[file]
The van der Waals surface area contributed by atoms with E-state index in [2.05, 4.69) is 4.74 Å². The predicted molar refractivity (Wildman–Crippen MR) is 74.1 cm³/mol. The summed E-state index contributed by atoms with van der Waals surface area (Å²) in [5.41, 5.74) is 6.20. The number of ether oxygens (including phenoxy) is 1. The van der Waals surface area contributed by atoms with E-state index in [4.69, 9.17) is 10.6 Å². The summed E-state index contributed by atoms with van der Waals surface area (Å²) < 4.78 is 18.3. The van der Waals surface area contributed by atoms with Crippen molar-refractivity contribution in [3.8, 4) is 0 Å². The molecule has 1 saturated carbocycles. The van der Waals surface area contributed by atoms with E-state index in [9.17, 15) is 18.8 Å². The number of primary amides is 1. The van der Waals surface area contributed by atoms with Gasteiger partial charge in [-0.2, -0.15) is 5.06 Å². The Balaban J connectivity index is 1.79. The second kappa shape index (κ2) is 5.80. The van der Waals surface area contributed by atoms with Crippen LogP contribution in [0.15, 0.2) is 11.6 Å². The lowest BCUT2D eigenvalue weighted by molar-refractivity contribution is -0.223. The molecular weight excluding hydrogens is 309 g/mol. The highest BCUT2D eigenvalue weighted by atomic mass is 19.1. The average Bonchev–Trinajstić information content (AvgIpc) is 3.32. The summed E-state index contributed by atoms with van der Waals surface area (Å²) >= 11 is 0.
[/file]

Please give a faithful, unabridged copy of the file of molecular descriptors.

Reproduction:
The van der Waals surface area contributed by atoms with E-state index in [2.05, 4.69) is 4.74 Å². The predicted molar refractivity (Wildman–Crippen MR) is 74.1 cm³/mol. The summed E-state index contributed by atoms with van der Waals surface area (Å²) in [5.41, 5.74) is 6.20. The number of ether oxygens (including phenoxy) is 1. The van der Waals surface area contributed by atoms with E-state index in [4.69, 9.17) is 10.6 Å². The summed E-state index contributed by atoms with van der Waals surface area (Å²) < 4.78 is 18.3. The van der Waals surface area contributed by atoms with Crippen molar-refractivity contribution in [3.8, 4) is 0 Å². The molecule has 1 saturated carbocycles. The van der Waals surface area contributed by atoms with E-state index in [9.17, 15) is 18.8 Å². The number of primary amides is 1. The van der Waals surface area contributed by atoms with Gasteiger partial charge in [-0.2, -0.15) is 5.06 Å². The Balaban J connectivity index is 1.79. The second kappa shape index (κ2) is 5.80. The van der Waals surface area contributed by atoms with Crippen LogP contribution in [0.15, 0.2) is 11.6 Å². The lowest BCUT2D eigenvalue weighted by molar-refractivity contribution is -0.223. The molecular weight excluding hydrogens is 309 g/mol. The highest BCUT2D eigenvalue weighted by atomic mass is 19.1. The average Bonchev–Trinajstić information content (AvgIpc) is 3.32. The summed E-state index contributed by atoms with van der Waals surface area (Å²) >= 11 is 0.